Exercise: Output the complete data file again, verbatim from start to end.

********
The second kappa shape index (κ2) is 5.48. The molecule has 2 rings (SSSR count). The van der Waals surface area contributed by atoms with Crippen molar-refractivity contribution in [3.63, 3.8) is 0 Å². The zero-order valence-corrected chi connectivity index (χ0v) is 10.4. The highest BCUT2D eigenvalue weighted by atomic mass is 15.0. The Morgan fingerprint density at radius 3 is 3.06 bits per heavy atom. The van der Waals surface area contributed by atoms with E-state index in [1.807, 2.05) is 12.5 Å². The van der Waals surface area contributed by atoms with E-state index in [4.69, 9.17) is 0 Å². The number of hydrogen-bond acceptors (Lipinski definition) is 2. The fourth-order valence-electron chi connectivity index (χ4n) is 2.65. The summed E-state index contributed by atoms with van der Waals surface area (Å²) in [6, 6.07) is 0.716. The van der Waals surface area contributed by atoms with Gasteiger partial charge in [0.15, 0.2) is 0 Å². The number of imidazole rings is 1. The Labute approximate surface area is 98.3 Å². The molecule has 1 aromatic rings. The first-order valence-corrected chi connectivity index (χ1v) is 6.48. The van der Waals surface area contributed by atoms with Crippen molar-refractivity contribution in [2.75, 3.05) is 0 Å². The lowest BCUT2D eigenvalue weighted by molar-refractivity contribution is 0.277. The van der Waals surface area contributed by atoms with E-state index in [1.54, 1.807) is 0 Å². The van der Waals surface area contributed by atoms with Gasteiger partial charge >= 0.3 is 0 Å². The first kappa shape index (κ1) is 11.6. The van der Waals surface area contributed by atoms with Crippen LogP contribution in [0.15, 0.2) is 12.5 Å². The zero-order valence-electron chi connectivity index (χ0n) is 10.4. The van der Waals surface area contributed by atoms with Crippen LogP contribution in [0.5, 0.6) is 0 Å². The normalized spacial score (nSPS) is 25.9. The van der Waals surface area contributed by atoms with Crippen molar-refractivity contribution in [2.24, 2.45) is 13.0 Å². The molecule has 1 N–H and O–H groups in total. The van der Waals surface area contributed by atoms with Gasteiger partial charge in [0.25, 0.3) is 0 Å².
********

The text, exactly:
The second kappa shape index (κ2) is 5.48. The molecule has 2 rings (SSSR count). The van der Waals surface area contributed by atoms with Crippen molar-refractivity contribution in [3.63, 3.8) is 0 Å². The zero-order valence-corrected chi connectivity index (χ0v) is 10.4. The highest BCUT2D eigenvalue weighted by atomic mass is 15.0. The Morgan fingerprint density at radius 3 is 3.06 bits per heavy atom. The van der Waals surface area contributed by atoms with E-state index in [1.807, 2.05) is 12.5 Å². The van der Waals surface area contributed by atoms with E-state index in [4.69, 9.17) is 0 Å². The number of hydrogen-bond acceptors (Lipinski definition) is 2. The fourth-order valence-electron chi connectivity index (χ4n) is 2.65. The summed E-state index contributed by atoms with van der Waals surface area (Å²) in [6, 6.07) is 0.716. The van der Waals surface area contributed by atoms with Gasteiger partial charge in [0.15, 0.2) is 0 Å². The number of imidazole rings is 1. The Labute approximate surface area is 98.3 Å². The molecule has 1 aromatic rings. The first-order valence-corrected chi connectivity index (χ1v) is 6.48. The van der Waals surface area contributed by atoms with Crippen molar-refractivity contribution in [2.75, 3.05) is 0 Å². The lowest BCUT2D eigenvalue weighted by molar-refractivity contribution is 0.277. The van der Waals surface area contributed by atoms with E-state index in [1.54, 1.807) is 0 Å². The van der Waals surface area contributed by atoms with Gasteiger partial charge >= 0.3 is 0 Å². The first kappa shape index (κ1) is 11.6. The van der Waals surface area contributed by atoms with Crippen LogP contribution in [0.15, 0.2) is 12.5 Å². The zero-order valence-electron chi connectivity index (χ0n) is 10.4. The van der Waals surface area contributed by atoms with Crippen LogP contribution in [0.5, 0.6) is 0 Å². The normalized spacial score (nSPS) is 25.9. The van der Waals surface area contributed by atoms with Crippen molar-refractivity contribution in [2.24, 2.45) is 13.0 Å². The molecule has 1 N–H and O–H groups in total. The van der Waals surface area contributed by atoms with Gasteiger partial charge in [0.25, 0.3) is 0 Å².